Major Papers


This report is a summary of the project to process the Sports Archives for the University of Windsor. The Archives contains largely the records of several Canadian intercollegiate sports organizations, as well as those of provincial and local level high-school sports from 1906 to the 1980s. The records of the Faculty of Human Kinetics are also included. The practical process consisted of archival appraisal, arrangement and description. Records were sorted, evaluated, retained or disposed of. Those kept were properly stored in labelled folders and boxes. Twelve descriptive guides were prepared. The establishment of the Sports Archives is indicative of the expansion of archival science and heritage industry. The records held in the archives will serve as valuable first-hand primary resources for the writing of histories of Canadian sports and physical education. They may also provide information for research in Canadian social and cultural history as well as for the examination of international sports exchanges between Canada and the United States. The diversity of the contents and the forms is the major feature of the records whjch were collected and donated by various sports organizations and individuals. The challenge was further increased by the incompleteness and the lack of order in some collections. To deal with the problems, considerable effort was made to analyze the records, collect background information, and explore the approaches that might best suit the requirements of the Archives. This report is based on the practical process described above. It discusses the related archival principles and techniques applied in the processing work and includes possible solutions to the problems encountered. The emphasis of the discussion is on the understanding of these principles and the adjusted application of them in accordance with the features of the records. The discussion consists of three parts with an introduction which presents a sketch of the project, the features of the records, the emphasis of the principle of provenance and the analysis of interconnectivity. These aspects are further developed in the successive chapters of appraisal, arrangement and description. The appraisal part focuses on the evaluation and retention of the records, which also serves as a provenance and the basis, together with the principle analysis of interconnectivity, for of the arrangement of organizing the Archives into meaningful record groups. The last part embodies all the previous considerations in written form and provides intellectual control to both the archival reference staff and archival patrons.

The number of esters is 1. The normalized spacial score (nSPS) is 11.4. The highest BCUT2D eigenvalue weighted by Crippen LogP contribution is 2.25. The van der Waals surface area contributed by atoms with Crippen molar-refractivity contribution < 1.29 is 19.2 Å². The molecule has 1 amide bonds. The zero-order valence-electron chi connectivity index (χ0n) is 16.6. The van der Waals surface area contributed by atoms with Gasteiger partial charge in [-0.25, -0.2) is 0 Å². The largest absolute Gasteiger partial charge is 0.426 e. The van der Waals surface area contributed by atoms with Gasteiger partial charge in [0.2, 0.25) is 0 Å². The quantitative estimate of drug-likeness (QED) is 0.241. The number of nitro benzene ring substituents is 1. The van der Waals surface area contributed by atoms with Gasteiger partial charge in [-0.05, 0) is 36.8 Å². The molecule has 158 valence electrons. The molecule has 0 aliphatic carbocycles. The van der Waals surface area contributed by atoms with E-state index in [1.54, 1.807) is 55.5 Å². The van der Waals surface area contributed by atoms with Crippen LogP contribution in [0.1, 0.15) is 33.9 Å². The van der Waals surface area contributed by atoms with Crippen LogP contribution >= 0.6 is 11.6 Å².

Primary Advisor

Kenneth Pryke


Jacqueline Murray

Program Reader

Jerry Malone

Additional committee member(s)

Richard Moriarty

Degree Name

Master of Arts



Document Type

Major Research Paper

Convocation Year